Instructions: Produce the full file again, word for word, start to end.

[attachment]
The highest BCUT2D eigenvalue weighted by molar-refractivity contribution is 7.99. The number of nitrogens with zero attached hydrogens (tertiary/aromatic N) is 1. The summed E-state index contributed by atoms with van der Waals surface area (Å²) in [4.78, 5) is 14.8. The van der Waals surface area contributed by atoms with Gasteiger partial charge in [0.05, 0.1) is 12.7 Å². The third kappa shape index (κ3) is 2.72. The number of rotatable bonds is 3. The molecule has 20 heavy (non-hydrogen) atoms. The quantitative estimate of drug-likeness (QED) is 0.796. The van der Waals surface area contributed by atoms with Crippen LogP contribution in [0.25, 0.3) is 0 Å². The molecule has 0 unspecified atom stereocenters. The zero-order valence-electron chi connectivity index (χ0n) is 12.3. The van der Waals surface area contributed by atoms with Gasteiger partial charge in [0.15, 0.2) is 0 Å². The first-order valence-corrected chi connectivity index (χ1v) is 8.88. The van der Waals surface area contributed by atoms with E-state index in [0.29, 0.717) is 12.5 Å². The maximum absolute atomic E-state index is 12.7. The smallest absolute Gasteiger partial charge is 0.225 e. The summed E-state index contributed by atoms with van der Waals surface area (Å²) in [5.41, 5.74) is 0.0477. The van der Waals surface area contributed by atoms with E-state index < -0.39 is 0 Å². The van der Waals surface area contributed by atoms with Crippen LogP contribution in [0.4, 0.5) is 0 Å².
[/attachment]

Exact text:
The highest BCUT2D eigenvalue weighted by molar-refractivity contribution is 7.99. The number of nitrogens with zero attached hydrogens (tertiary/aromatic N) is 1. The summed E-state index contributed by atoms with van der Waals surface area (Å²) in [4.78, 5) is 14.8. The van der Waals surface area contributed by atoms with Gasteiger partial charge in [0.05, 0.1) is 12.7 Å². The third kappa shape index (κ3) is 2.72. The number of rotatable bonds is 3. The molecule has 20 heavy (non-hydrogen) atoms. The quantitative estimate of drug-likeness (QED) is 0.796. The van der Waals surface area contributed by atoms with Crippen LogP contribution in [0.25, 0.3) is 0 Å². The molecule has 0 unspecified atom stereocenters. The zero-order valence-electron chi connectivity index (χ0n) is 12.3. The van der Waals surface area contributed by atoms with Gasteiger partial charge in [0.15, 0.2) is 0 Å². The first-order valence-corrected chi connectivity index (χ1v) is 8.88. The van der Waals surface area contributed by atoms with E-state index in [0.29, 0.717) is 12.5 Å². The maximum absolute atomic E-state index is 12.7. The smallest absolute Gasteiger partial charge is 0.225 e. The summed E-state index contributed by atoms with van der Waals surface area (Å²) in [5.41, 5.74) is 0.0477. The van der Waals surface area contributed by atoms with E-state index < -0.39 is 0 Å². The van der Waals surface area contributed by atoms with Crippen LogP contribution in [0.4, 0.5) is 0 Å².